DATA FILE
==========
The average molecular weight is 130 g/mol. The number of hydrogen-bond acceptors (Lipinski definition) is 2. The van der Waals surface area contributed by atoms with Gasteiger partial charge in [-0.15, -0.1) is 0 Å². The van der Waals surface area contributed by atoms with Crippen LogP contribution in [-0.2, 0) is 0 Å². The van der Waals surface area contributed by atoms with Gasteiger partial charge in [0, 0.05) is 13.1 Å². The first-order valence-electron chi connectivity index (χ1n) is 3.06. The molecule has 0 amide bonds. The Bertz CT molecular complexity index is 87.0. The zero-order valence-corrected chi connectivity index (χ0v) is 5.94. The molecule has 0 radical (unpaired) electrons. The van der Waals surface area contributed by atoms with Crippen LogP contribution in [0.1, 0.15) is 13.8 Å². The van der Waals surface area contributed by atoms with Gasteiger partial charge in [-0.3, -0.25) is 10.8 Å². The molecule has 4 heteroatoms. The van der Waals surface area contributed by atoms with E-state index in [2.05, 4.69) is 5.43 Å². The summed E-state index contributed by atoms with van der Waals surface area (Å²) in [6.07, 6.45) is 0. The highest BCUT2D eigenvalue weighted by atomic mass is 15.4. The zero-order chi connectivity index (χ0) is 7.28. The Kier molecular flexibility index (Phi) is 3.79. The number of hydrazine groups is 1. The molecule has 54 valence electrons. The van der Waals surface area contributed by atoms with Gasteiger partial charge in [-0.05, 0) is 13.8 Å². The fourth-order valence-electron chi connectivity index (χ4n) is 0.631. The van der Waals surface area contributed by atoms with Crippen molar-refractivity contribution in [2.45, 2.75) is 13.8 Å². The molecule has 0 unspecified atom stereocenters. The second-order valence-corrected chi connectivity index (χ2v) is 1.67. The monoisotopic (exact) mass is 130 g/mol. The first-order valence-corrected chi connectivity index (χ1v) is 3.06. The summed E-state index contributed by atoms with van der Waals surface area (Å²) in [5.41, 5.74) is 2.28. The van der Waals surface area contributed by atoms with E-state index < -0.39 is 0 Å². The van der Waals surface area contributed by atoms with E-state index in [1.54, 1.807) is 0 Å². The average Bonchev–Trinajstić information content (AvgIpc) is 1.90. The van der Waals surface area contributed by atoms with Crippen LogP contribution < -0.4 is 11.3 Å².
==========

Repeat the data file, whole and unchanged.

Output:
The average molecular weight is 130 g/mol. The number of hydrogen-bond acceptors (Lipinski definition) is 2. The van der Waals surface area contributed by atoms with Gasteiger partial charge in [-0.15, -0.1) is 0 Å². The van der Waals surface area contributed by atoms with Crippen LogP contribution in [-0.2, 0) is 0 Å². The van der Waals surface area contributed by atoms with Gasteiger partial charge in [0, 0.05) is 13.1 Å². The first-order valence-electron chi connectivity index (χ1n) is 3.06. The molecule has 0 amide bonds. The Bertz CT molecular complexity index is 87.0. The zero-order valence-corrected chi connectivity index (χ0v) is 5.94. The molecule has 0 radical (unpaired) electrons. The van der Waals surface area contributed by atoms with Crippen LogP contribution in [0.1, 0.15) is 13.8 Å². The van der Waals surface area contributed by atoms with Gasteiger partial charge in [-0.3, -0.25) is 10.8 Å². The molecule has 4 heteroatoms. The van der Waals surface area contributed by atoms with E-state index in [2.05, 4.69) is 5.43 Å². The summed E-state index contributed by atoms with van der Waals surface area (Å²) in [6.07, 6.45) is 0. The highest BCUT2D eigenvalue weighted by atomic mass is 15.4. The zero-order chi connectivity index (χ0) is 7.28. The Kier molecular flexibility index (Phi) is 3.79. The number of hydrazine groups is 1. The molecule has 54 valence electrons. The van der Waals surface area contributed by atoms with Gasteiger partial charge in [-0.05, 0) is 13.8 Å². The fourth-order valence-electron chi connectivity index (χ4n) is 0.631. The van der Waals surface area contributed by atoms with Crippen molar-refractivity contribution in [2.45, 2.75) is 13.8 Å². The molecule has 0 unspecified atom stereocenters. The second-order valence-corrected chi connectivity index (χ2v) is 1.67. The monoisotopic (exact) mass is 130 g/mol. The first-order valence-corrected chi connectivity index (χ1v) is 3.06. The summed E-state index contributed by atoms with van der Waals surface area (Å²) in [5.41, 5.74) is 2.28. The van der Waals surface area contributed by atoms with E-state index < -0.39 is 0 Å². The van der Waals surface area contributed by atoms with E-state index in [1.54, 1.807) is 0 Å². The average Bonchev–Trinajstić information content (AvgIpc) is 1.90. The van der Waals surface area contributed by atoms with Crippen LogP contribution < -0.4 is 11.3 Å².